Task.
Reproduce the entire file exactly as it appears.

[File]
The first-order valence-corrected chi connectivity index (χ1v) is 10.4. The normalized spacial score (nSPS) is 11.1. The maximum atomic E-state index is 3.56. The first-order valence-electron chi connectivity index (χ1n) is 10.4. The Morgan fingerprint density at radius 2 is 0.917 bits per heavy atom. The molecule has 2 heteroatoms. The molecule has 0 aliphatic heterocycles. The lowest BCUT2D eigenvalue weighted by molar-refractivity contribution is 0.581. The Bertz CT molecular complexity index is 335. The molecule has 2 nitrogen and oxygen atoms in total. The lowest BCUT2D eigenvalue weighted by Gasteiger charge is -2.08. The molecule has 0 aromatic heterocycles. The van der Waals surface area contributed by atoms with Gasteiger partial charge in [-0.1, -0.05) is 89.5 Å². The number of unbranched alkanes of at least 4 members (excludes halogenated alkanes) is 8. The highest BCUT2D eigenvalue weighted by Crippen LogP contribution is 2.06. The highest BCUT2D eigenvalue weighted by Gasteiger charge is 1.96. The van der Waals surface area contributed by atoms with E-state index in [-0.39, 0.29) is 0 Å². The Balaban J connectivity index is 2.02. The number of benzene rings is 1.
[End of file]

The first-order valence-corrected chi connectivity index (χ1v) is 10.4. The normalized spacial score (nSPS) is 11.1. The maximum atomic E-state index is 3.56. The first-order valence-electron chi connectivity index (χ1n) is 10.4. The Morgan fingerprint density at radius 2 is 0.917 bits per heavy atom. The molecule has 2 heteroatoms. The molecule has 0 aliphatic heterocycles. The lowest BCUT2D eigenvalue weighted by molar-refractivity contribution is 0.581. The Bertz CT molecular complexity index is 335. The molecule has 2 nitrogen and oxygen atoms in total. The lowest BCUT2D eigenvalue weighted by Gasteiger charge is -2.08. The molecule has 0 aromatic heterocycles. The van der Waals surface area contributed by atoms with Gasteiger partial charge in [-0.1, -0.05) is 89.5 Å². The number of unbranched alkanes of at least 4 members (excludes halogenated alkanes) is 8. The highest BCUT2D eigenvalue weighted by Crippen LogP contribution is 2.06. The highest BCUT2D eigenvalue weighted by Gasteiger charge is 1.96. The van der Waals surface area contributed by atoms with E-state index in [-0.39, 0.29) is 0 Å². The Balaban J connectivity index is 2.02. The number of benzene rings is 1.